In the spirit of public service to the pharmaceutical industry as it gears up for the implementation of various traceability requirements, we are offering a free template email for late adopters. Pull this out and use it if you ever have to own up to getting serialisation really, really wrong. (NB we use the European spelling on this site but please mentally replace the middle s with a z if that bothers you). We hope you never need this email, but if you’re going to wait until next year before doing anything or talking to vendors, you might want to file this post in Favourites for re-use later.

Date: sometime in 2017

To: CEO, Pharmacorp Inc.
From: COO / Chief Compliance Officer / Head of Regulatory / SVP Manufacturing / Head of Supply Chain / Head of Technical Operations / whatever
Dear Boss
Thanks for the copy of the Drug Supply Chain Security Act / Falsified Medicines Directive and your refreshingly to-the-point enquiry about our current readiness status for “the [expletive deleted] pack coding deadlines which are only months away”. As of today, I have to admit that I don’t know if our production people will be able to get everything ready in time.
We thought it was a bluff
To your point, we have certainly been aware since 2013 (and in fact years before) of the requirement to mark packs and I agree that three years of preparation seems like an adequate amount of time to get things done. However, we were hoping that either Congress / the EU was kidding or that delays and enforcement holidays would kick this can a long way down the road. I suppose with the benefit of hindsight this may indeed look somewhat “incompetent”.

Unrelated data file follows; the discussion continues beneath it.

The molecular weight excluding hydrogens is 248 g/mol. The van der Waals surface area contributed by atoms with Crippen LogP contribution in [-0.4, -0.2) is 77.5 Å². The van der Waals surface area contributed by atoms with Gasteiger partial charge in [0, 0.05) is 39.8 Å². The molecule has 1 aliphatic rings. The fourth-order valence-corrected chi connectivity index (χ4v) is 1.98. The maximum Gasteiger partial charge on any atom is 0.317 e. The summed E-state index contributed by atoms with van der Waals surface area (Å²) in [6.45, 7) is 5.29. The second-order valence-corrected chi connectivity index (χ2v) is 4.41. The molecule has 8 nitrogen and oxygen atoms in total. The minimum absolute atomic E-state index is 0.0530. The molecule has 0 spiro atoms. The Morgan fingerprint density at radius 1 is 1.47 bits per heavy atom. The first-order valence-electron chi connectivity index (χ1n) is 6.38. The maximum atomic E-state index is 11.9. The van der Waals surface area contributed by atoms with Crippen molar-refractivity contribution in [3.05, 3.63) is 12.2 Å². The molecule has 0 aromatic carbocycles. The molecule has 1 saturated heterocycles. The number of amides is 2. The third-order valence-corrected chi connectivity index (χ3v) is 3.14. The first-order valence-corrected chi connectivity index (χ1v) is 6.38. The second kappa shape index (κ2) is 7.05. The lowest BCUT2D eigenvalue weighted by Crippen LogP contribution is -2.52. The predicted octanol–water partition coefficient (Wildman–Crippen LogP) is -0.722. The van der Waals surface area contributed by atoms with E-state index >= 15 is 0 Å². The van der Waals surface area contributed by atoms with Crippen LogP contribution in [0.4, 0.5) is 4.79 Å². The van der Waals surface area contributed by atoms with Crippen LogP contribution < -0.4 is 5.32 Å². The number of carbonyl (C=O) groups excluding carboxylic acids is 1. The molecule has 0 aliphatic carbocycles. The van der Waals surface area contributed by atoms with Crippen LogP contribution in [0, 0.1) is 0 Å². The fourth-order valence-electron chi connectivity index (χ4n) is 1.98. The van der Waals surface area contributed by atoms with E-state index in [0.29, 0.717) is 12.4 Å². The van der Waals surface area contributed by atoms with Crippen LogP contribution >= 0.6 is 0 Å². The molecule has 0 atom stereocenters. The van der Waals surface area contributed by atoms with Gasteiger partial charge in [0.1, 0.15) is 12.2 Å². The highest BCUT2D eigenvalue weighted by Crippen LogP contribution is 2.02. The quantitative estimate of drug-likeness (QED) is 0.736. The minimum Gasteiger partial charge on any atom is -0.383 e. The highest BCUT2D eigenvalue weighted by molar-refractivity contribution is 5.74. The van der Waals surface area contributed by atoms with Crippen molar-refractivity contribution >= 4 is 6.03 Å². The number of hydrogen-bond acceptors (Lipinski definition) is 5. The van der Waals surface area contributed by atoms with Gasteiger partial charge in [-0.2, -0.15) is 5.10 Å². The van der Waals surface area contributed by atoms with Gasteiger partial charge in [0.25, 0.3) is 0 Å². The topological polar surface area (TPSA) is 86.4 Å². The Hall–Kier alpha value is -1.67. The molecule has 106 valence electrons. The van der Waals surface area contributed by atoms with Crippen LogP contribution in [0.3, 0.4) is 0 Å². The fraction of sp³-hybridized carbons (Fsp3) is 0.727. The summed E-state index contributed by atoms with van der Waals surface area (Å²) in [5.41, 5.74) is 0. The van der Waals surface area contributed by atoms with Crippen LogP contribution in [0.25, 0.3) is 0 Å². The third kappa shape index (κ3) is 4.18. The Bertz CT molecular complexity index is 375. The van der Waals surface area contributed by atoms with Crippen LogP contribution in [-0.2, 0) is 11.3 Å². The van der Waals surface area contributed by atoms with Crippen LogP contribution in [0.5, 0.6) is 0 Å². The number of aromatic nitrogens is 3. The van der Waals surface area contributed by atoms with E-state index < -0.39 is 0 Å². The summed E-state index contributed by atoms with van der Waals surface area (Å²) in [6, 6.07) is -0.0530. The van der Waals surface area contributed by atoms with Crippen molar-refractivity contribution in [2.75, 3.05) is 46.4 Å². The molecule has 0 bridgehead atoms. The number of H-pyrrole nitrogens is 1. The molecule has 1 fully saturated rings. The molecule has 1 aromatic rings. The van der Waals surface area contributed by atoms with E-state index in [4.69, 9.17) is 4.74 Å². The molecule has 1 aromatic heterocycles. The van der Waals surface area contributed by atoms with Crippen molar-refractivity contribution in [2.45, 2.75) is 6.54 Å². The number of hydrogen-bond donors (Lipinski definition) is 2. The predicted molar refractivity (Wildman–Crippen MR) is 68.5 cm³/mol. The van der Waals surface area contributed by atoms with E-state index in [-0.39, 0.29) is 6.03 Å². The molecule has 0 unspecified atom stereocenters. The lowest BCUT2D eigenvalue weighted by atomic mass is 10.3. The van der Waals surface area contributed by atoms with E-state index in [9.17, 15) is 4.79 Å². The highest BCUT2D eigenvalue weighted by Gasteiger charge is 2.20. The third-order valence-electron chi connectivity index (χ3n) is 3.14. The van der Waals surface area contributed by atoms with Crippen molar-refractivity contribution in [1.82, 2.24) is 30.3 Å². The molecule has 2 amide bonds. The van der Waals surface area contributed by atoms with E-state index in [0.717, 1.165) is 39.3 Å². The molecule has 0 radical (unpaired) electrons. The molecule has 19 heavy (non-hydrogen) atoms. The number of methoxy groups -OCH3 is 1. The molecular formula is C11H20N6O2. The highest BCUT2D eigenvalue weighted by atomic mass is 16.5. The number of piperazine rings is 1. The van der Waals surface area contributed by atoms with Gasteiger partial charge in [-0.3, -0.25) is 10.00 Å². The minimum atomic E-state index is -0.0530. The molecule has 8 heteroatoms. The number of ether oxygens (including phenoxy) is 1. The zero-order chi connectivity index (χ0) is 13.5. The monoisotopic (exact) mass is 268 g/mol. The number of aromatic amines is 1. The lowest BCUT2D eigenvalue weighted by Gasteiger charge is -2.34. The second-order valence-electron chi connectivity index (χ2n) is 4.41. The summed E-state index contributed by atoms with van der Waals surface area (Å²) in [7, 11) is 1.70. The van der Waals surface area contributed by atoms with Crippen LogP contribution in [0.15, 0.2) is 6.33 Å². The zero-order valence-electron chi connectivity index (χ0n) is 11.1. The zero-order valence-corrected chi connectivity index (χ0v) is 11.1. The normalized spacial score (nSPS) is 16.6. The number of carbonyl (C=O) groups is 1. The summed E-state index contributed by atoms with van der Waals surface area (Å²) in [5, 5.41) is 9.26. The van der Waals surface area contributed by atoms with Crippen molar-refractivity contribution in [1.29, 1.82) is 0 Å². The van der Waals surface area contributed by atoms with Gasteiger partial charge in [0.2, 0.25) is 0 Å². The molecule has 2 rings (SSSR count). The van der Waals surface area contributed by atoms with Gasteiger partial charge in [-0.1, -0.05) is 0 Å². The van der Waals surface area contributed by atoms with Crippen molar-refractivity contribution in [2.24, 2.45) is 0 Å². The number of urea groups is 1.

We need more cash
We have now contacted all the suitable technology vendors and serialisation consultants but it seems that their lead times may be longer than we had hoped. Apparently there is a finite availability of expert resources and the first choice partners are all maxed out with existing customers who are further down the track in preparing for the deadline. Our calculation that we could save money by waiting as long as possible and letting other people make all the mistakes now looks like it may have been wrong. We may have to revisit our budget request to ask for emergency funds to get this done.
We may not be able to sell product